is_it_a_trap

It’s pretty easy to be dismissive of Zen Studio’s latest pinball tables. Check it out:

Zen Pinball continues their tradition of milking franchises with three more Star Wars tables. These include a Darth Vader table with traditional ramp-based gameplay. It opens with the infamous “noooooo” scene and continues with the Sith Lord commending your performance with basso profundo observations such as “fantastic”, “awesome”, and “absolutely marvelous”. Okay, maybe not that last one, but that’s probably because I haven’t gotten enough points yet. It’s a very open table, a very red table, and a very “Uh, really? Why?” table. You also get a Return of the Jedi table that iterates on the excellent Empire Strikes Back table in the last Star Wars pack. But just as Return of the Jedi is a pale shadow of Empire Strikes Back, the Return of the Jedi table is a pale shadow of the Empire Strike Back table, featuring Ewok collection, a terrible Princess Leia impersonator, and a mission in which R2-D2 and C-3PO have to walk to the door of Jabba’s palace. George Lucas and maybe even Richard Marquand would be proud. 2 stars.

See? How easy that was?

But, after the jump, there is another.

But then you get to the Starfighter Assault table and all your hard-assed cynicism about “ugh moar Star Wars” melts into the familiar shapes of X-Wings and TIE Fighters zipping around between a Star Destroyer and Mon Calamari cruiser and turbolaser beams and the signature TIE scream. “Oh lordy,” you might think to yourself, “how did Zen Studios get into my head and suss out the one pinball table that’s been missing from my life? How did they divine how to craft a pinball stopgap for the X-Wing vs TIE Fighter-shaped hole in my heart? What wizardry is this?” I might be projecting here. But that’s been my thought process.

Starfighter Assault is a challenging table, with a middle sink more than happy to swallow the ball and some treacherously grabby side lanes. It will not throw millions of points your way willy nilly (the Darth Vader table gives you ten million points before the table proper begins, but only if you’re willing to endure the “noooooo” moment). This belongs in the category of the most gratifying “tough but mostly fair” tables, as opposed to one of those flat-out tough tables, like the Boba Fett table in the last Star Wars pack. You don’t have to be good at pinball to want to hit the launch button over and over.

It’s also one of those blatantly “videogame pinball” tables, what with all the tiny fighters flying around and the turbolasers firing wildly and occasionally scoring a hit and capital ships heaving to alongside the table itself. Plus the minigames. Galaga with X-Wings, anyone? These are mostly gimmicks, but if the LCD is fair game for hunting vampires on the Blade table and piloting your submarine in Secrets of the Deep, why not just do something with the graphics engine itself?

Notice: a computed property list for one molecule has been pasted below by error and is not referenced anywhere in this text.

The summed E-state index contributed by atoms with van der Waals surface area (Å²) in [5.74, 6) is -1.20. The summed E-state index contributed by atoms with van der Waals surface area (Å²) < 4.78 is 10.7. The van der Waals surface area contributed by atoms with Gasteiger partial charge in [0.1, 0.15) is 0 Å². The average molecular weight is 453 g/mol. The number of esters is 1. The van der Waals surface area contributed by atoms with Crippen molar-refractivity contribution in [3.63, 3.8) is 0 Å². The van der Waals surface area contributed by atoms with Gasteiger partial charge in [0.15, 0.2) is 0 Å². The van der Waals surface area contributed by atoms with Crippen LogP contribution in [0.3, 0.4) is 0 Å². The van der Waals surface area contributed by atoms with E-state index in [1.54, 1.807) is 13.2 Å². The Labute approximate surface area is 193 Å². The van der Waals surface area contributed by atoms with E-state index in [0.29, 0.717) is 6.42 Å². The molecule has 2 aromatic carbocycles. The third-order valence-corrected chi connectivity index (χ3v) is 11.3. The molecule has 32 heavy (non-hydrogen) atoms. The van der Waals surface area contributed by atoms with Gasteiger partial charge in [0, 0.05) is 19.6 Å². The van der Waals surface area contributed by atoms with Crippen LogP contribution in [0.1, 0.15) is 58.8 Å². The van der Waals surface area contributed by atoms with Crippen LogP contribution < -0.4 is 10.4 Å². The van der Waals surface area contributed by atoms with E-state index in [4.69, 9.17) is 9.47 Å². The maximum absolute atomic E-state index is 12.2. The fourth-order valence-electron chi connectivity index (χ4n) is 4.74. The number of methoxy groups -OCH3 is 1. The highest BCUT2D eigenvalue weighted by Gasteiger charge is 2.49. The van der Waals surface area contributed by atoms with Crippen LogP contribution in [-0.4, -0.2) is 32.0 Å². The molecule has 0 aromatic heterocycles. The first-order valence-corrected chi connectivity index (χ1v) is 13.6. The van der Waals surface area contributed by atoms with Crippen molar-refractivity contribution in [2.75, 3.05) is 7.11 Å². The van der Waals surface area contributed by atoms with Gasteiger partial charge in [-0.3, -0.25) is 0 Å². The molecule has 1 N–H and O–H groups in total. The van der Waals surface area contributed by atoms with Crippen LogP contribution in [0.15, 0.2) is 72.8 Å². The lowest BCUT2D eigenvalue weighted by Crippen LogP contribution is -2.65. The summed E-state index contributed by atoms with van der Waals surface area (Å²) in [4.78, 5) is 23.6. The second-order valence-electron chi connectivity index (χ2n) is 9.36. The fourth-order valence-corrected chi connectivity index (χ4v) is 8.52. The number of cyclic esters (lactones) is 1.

The mission structure, which involves managing a squadron of ships during battles, is tailor-made for pinball. Shoot some ramps to launch fighters. Shoot other ramps to repair them. See the fighters idling on their ramps ready to launch. Watch them limp back, damaged and venting fuel, or whatever you put into X-Wings to make them fly. Build up your Star Destroyer’s shields and turbolaser battery to withstand the next barrage. Watch the number of your fighters compared to the number of their fighters. Earn experience and supplies and evade incoming attacks. This is war. Space war. Dare I say it? This is a star war.

Just below your flippers a bar shows the relative strength of your fleet and the enemy fleet. Think of it as your “how am I doing?” meter. You have a track on the side of the table for pilot experience and a counter where you rack up commendations for kills and valor and just doing stuff well. You can spend these commendations to upgrade your squadron, but only once you master hitting the infuriatingly tiny upgrade lane. Even the mission hole is a meticulous process of lining up shots with the two flippers at the top of the screen. There’s apparently a squadron hole somewhere, but heck if I can find it. Thanks for telling me the squadron hole is open, and I sure would like to work my way up those squadron missions, but can I get a flashing light or something? As I said, tough but (mostly) fair.

Every game opens with you choosing the Empire or the Rebellion (Zen Studios are obviously Rebel sympathizers by the fact that the default choice is rebel scum). This dramatically impacts your launch, but not much else as far as I can tell. Do you want your pinball launched between cute little TIE Fighter panels — I presume those are the twin ion engines — or do you want to launch it via a 70s-era targeting computer? And when you’re managing your ships, do you want to root for the adorable toy TIE Fighters or the adorable toy X-Wings? It’s as important as any choice that isn’t going to give you points. Not quite up to par with, say, your choice of superhero on the Avengers table, but I’ll take it. Starfighter Assault is a table with toys that, at last, aren’t action figures/dolls.

I also love that this fantastic table doesn’t rely on celebrity voiceover sound-a-likes (for all I know, this might be the real Porkins!) and it eschews pandering Boba Fett references or movie-specific moments. Starfighter Assault is all about the iconic sights and sounds of Star Wars space combat, translated into a very good pinball table. If this is how Zen Studios is going to milk a franchise, milk away!